Gluten-free pizza is a staple that should be in every gluten-free kitchen, and it should be a good one. I have tested many versions and narrowed it down to two. Of all the factors involved in making gluten-free pizza dough, what makes a seriously good one? What ingredient is a game changer?
About six years ago, I began to have severe pain and tingling in both feet, and I started to have balance instability. After seeing several local physicians here, (being misdiagnosed with MS was visit #1), I went to the Cleveland Clinic in Florida because the symptoms literally halted my life.
At the Cleveland Clinic I went through about 10 months of rigorous testing: scans, blood tests, lumbar puncture, nerve and muscle biopsies, heavy metal testing, and so on and so forth. I was finally given a “loose” diagnosis of CIDP (chronic inflammatory demyelinating polyneuropathy) and put on IVIg infusions.
Two years of IVIg did nothing.
During this time, I was doing my own research (of course) and found that gluten can be tied to neuropathic pain, especially peripheral neuropathic pain.
So, I’ve been eating gluten-free on and off for about five years. As of next month, I have been on for real, with no cross-contamination or “falling off the wagon” for a year. Although I no longer have balance issues, the pain, numbness and tingling still persists.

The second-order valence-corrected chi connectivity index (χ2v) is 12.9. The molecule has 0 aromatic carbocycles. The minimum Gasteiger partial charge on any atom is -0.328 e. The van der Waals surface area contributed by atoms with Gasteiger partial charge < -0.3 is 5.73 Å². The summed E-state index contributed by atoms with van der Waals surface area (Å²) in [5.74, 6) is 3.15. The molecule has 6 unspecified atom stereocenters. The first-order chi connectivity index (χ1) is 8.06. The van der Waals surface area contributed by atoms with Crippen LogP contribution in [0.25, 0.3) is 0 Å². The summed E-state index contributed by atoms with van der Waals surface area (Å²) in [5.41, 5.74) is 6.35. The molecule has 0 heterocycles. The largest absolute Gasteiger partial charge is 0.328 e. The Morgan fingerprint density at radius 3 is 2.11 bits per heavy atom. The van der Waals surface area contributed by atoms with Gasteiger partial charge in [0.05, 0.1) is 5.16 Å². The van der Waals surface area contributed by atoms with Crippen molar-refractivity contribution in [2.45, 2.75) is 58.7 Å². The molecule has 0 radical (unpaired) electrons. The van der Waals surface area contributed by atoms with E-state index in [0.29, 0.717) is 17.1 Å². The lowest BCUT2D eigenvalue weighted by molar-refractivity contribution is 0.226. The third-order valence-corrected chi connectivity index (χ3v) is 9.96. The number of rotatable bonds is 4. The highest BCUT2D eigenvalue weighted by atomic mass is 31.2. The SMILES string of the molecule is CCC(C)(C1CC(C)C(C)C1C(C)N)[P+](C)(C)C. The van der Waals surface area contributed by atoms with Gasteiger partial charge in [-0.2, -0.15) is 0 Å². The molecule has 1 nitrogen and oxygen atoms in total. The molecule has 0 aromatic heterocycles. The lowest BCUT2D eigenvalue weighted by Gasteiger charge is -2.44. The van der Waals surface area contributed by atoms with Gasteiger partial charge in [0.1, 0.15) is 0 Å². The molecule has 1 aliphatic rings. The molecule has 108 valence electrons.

I now have a neurologist locally that is skeptical of my CIDP diagnosis, and is determined to figure it out. What I know for sure is that it isn’t MS, or Guillain Barre.
Is it Meningitis? No.
Cancer? Heavy metal intoxication?
Nope and nope.
Flu vaccine reaction? Probably, more than likely, yes. The flu vaccine has been known to cause Guillain Barré Syndrome, amongst other things.
But what actually IS IT?
They just don’t know.
What Is Gluten?
Gluten is a protein found in wheat, barley, and rye. Gluten is in most bread, pasta, and in many commercial food products like soy sauce and even some candies.
One thing I’ve learned, however, is that gluten is a neurological irritant and can be the culprit of multiple medical issues, including peripheral neuropathy.
I personally feel like it certainly couldn’t hurt me to avoid it.
Mastering The Art of Gluten-Free Pizza Making
One of the things I’ve always been most proud of in the kitchen is my pizza dough recipe. When I had to cut out gluten, I knew I would start the experimentation process to find out how to get my pizza groove back.
I will never settle for mediocre pizza.
I love to make it, and I love to eat it. I have made pizza with every gluten-free flour there is. I’ve made pizza with cauliflower, pizza with gluten-free bread flour mixes, pizza with no yeast, lots of yeast, and so on and so on.
No matter what you use, with the lack of gluten, you must use something to compensate for that.
Hence the use of xanthan gum, an additive that is typically used as a binding agent. Xanthan gum acts as a binding agent, giving it the elasticity that gluten normally would.
There is one commonality every gluten-free pizza I’ve made has, and that’s the texture.
The best way to describe it is like cookie dough. There’s minimal cohesiveness, no stretchiness at all, just dense, sticky dough. This is a description I haven’t found on any of the gluten-free websites I’ve visited, so I felt like I was doing something wrong.